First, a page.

Photographer Paolo Martelli heard of an avid bicycle collector in Taipei so, as he was in town, arranged to visit Asahi Chang.
Several trains, buses and taxis later, Paolo arrived at what he’d built up in his mind as a huge house with a massive exhibition space adjoining, only to find a garage stuffed to the gunwales with racing bikes from the past 40 years.
Mr Chang keeps a small corner sectioned off to sleep in, with the most valuable of his collection for company, “two air conditioners always turned on to keep the correct temperature for bikes and components,” Paolo says.
Elsewhere, it is wall-to-wall bicycle porn for anyone with an appreciation of cycling’s recent history.
Among his collection of over 650 frames and complete bikes, there are racks of Colnagos, a sea of celeste Bianchis suspended from the ceiling, a clutch of Merckx machines in classic orange livery, early experiments in carbon from around the world, alongside a host of great names who worked in steel before the turn of the century: Tommasini, Guerciotti, Masi, Nagasawa, De Rosa, Benotto, Cinelli… the list goes on, 186 brands represented in total.
Chang started track racing as a young man in the 1970s, buying a Katakura Silk that he still owns today – and so began a lifetime obsession that has taken over his life. He works away in the evenings, drinking coffee in his Rapha tee-shirt, listening to classical music, and rebuilding and restoring his collection to their former glory.
“He looks for complete bikes,” Paolo says, “but also for frames and components to rebuild the bikes exactly as they were. The paint jobs are perfectly done, not just because the sprayers are very good in Taiwan, but also because it is still possible to use the paints and the materials of 30 years ago – in Europe, it is forbidden for health and safety reasons.”
Chang’s favourite? “My Colnago Master from 1984, that I had when studying in Tokyo for five years. I think that should be my favourite.” He rarely parts with a bike once added to the collection. “Only if I buy the wrong size,” he tells Paolo. “I can’t see a reason to part with them.”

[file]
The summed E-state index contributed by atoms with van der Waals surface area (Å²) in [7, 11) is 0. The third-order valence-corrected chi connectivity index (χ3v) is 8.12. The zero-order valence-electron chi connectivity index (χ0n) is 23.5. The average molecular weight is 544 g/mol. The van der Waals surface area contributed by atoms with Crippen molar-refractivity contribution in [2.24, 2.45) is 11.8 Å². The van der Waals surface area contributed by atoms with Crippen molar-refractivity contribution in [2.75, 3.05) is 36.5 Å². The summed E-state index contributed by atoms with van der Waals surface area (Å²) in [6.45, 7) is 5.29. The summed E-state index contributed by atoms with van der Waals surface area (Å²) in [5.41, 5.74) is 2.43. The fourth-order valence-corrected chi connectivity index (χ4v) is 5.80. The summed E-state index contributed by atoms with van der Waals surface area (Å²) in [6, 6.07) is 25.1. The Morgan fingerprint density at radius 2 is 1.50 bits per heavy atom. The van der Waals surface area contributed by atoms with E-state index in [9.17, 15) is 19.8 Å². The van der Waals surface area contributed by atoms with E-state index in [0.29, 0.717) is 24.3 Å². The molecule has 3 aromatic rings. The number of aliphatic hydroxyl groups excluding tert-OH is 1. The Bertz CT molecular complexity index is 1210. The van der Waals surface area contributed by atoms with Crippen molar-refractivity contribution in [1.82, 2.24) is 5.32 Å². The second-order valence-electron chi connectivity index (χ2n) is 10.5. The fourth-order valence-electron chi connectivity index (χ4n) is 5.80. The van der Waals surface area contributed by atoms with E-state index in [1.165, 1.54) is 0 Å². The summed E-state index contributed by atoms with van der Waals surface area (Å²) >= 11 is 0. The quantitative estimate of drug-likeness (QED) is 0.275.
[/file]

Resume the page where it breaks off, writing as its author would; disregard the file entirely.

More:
Only one question remains: why amass this cornucopia of wonderful two-wheeled history? “The purpose of the collection should not be cumulative, but to constantly enrich knowledge. I like them because they have a beautiful story.”
Chang’s final comment on the subject may well have come via Google Translate, but there is something brilliantly apt about it.
“I am not a bike collection. I am a collection of my life.”
Bianchi C4 (1987)
At the 1987 Giro d’Italia, while Stephen Roche was busy kickstarting his Triple Crown season, the Gewiss-Bianchi squad took to the start line of stage 3’s team time trial on these revolutionary designs, made in conjunction with Swiss company C4. World champion Moreno Argentin got his own extra special version, white with rainbow bands, which must be the holy grail for collectors like Chang.
Cinelli Rivoluzione (1995)
Cinelli also played with the no-seat tube style, with this dramatic-looking Rivoluzione, one of only two in existence. Note the bizarre extra strengthening strut below the chainstays. While the front end looks sleek, with Cinelli’s attempt to integrate the lines of the stem with the top tube, we suspect the absence of any tubing in front of the rear wheel is an aerodynamic disaster.
Masi Special (1962)
Tucked away in an unglamorous workshop beneath the legendary Vigorelli Stadium in Milan, Faliero Masi beavered away building frames for the greats: Fausto Coppi, Fiorenzo Magni, Louison Bobet, Miguel Poblet, Rik Van Looy, Jacques Anquetil, Felice Gimondi, Vittorio Adorni and, of course, Eddy Merckx. This Special from 1962 has everything that is great about track bikes of the era: simplicity, clean lines, Campagnolo Pista components and a whole lot of chrome.
Masi Special Chronometro Faema (1968)
Re-badging the handiwork of master framebuilders to conceal the real maker’s name was not unusual back in the ‘60s. What makes this beauty stand out – apart from the trademark slotted stays which would take hours of Masi’s attention to perfect – is that, instead of another bike producer’s colours and transfers, it is team sponsor, coffee machine manufacturers Faema, whose name adorns the downtube. Merckx signed for the Italian team in 1968 and insisted on trusted craftsman Signor Masi building his bikes, as he had done at Peugeot previously.
Published in issue 17.2 of Rouleur